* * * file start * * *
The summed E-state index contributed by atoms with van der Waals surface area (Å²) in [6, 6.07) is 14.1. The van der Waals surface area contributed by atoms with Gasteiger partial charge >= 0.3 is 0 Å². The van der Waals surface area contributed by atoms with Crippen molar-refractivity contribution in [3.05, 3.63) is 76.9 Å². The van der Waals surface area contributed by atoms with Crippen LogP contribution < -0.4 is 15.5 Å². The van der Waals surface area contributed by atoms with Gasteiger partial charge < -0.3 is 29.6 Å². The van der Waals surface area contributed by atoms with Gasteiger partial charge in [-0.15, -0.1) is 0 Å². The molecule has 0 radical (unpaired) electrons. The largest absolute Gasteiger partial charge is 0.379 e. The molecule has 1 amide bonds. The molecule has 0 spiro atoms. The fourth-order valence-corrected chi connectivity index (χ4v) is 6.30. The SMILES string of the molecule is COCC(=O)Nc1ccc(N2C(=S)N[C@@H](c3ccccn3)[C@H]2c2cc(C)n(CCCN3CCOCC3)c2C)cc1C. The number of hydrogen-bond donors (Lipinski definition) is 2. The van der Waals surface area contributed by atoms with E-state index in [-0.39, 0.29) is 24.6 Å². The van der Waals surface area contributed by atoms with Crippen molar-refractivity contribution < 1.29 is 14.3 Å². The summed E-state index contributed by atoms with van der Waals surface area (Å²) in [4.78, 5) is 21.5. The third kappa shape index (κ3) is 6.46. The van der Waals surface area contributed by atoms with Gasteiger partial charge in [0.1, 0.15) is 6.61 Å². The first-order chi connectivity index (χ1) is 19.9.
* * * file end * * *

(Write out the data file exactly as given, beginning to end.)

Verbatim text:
The summed E-state index contributed by atoms with van der Waals surface area (Å²) in [6, 6.07) is 14.1. The van der Waals surface area contributed by atoms with Gasteiger partial charge >= 0.3 is 0 Å². The van der Waals surface area contributed by atoms with Crippen molar-refractivity contribution in [3.05, 3.63) is 76.9 Å². The van der Waals surface area contributed by atoms with Crippen LogP contribution < -0.4 is 15.5 Å². The van der Waals surface area contributed by atoms with Gasteiger partial charge < -0.3 is 29.6 Å². The van der Waals surface area contributed by atoms with Gasteiger partial charge in [-0.15, -0.1) is 0 Å². The molecule has 0 radical (unpaired) electrons. The largest absolute Gasteiger partial charge is 0.379 e. The molecule has 1 amide bonds. The molecule has 0 spiro atoms. The fourth-order valence-corrected chi connectivity index (χ4v) is 6.30. The SMILES string of the molecule is COCC(=O)Nc1ccc(N2C(=S)N[C@@H](c3ccccn3)[C@H]2c2cc(C)n(CCCN3CCOCC3)c2C)cc1C. The number of hydrogen-bond donors (Lipinski definition) is 2. The van der Waals surface area contributed by atoms with E-state index in [-0.39, 0.29) is 24.6 Å². The van der Waals surface area contributed by atoms with Crippen molar-refractivity contribution < 1.29 is 14.3 Å². The summed E-state index contributed by atoms with van der Waals surface area (Å²) in [4.78, 5) is 21.5. The third kappa shape index (κ3) is 6.46. The van der Waals surface area contributed by atoms with Gasteiger partial charge in [0.1, 0.15) is 6.61 Å². The first-order chi connectivity index (χ1) is 19.9.